Venezuela Retaliates Against America, Will No Longer Accept Dollars for Oil Payments

Venezuela’s President Nicolas Maduro gives a news conference in Caracas, Venezuela. (AP Photo/Ariana Cubillos, File)
AP Photo/Ariana Cubillos

Venezuela will no longer accept oil payments in U.S. dollars, in an act widely seen as a retaliation against the United States, The Wall Street Journal has revealed.

According to the report, oil traders exporting Venezuelan crude or import oil products into the country will be required to convert their invoices to euros. Meanwhile, sources close to the state oil company Petróleos de Venezuela SA, known as PdVSA, have revealed they will open accounts in euros and begin converting existing cash holdings into euros as well.

The measure is seen as an act of retaliation against the United States, following sanctions imposed by President Donald Trump last month banning Americans from dealing in Venezuelan government debt or that of its state-run oil company.

On Thursday, Venezuelan dictator Nicolas Maduro announced he would seek to “liberate” Venezuela from the U.S. dollar by using the weakest of two official foreign exchange regimes and a basket of currencies.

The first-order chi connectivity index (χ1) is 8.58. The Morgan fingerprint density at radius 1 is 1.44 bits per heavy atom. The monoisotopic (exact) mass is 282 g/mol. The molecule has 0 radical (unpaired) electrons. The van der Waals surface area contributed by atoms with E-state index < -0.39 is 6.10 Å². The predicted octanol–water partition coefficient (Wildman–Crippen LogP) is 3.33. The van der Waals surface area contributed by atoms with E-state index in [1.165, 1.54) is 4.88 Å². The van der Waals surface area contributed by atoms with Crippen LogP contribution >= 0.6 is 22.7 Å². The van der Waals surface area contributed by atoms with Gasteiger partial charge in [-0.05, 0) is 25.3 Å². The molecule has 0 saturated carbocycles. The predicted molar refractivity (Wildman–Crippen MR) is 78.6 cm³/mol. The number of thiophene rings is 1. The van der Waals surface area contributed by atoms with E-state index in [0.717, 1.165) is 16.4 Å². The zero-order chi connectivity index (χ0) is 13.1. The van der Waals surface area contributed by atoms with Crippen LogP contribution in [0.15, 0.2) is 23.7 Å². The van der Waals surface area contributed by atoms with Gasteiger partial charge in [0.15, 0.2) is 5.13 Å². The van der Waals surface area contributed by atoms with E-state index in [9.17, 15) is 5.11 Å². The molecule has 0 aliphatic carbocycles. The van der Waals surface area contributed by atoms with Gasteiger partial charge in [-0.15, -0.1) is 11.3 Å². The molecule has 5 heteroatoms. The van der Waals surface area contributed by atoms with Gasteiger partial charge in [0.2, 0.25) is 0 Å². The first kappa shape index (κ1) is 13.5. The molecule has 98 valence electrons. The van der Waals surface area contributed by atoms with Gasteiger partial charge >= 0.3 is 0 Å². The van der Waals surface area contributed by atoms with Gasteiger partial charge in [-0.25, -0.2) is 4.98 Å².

“Venezuela is going to implement a new system of international payments and will create a basket of currencies to free us from the dollar,” Maduro said during a lengthy address to his new legislative super body. “If they pursue us with the dollar, we’ll use the Russian ruble, the yuan, yen, the Indian rupee.”

“This is the fight against the economic blockade of the imperial sanctions of (U.S. President Donald) Trump,” he continued.

The economic crisis in Venezuela has now reached a breaking point, with millions of people living in abject poverty as a result of skyrocketing rates of inflation that have left the country with chronic shortages of food, medicine, electricity, and sanitary products.

Although the country is using an “official” exchange rate where one dollar buys 3,345 bolivars, the black market rate is currently around 20,193 bolivars per dollar, as a result of years of skyrocketing inflation. Despite three minimum wage hikes over the course of 2017, the country’s monthly minimum wage of 97,500 bolivars is now equivalent to under $4.50 a month.

This week, the Venezuelan government ran an advertisement in The New York Times accusing the White House of “imposing severe and unfair sanctions” that will affect their “economy and means to obtain resources for food, healthcare, and production.”

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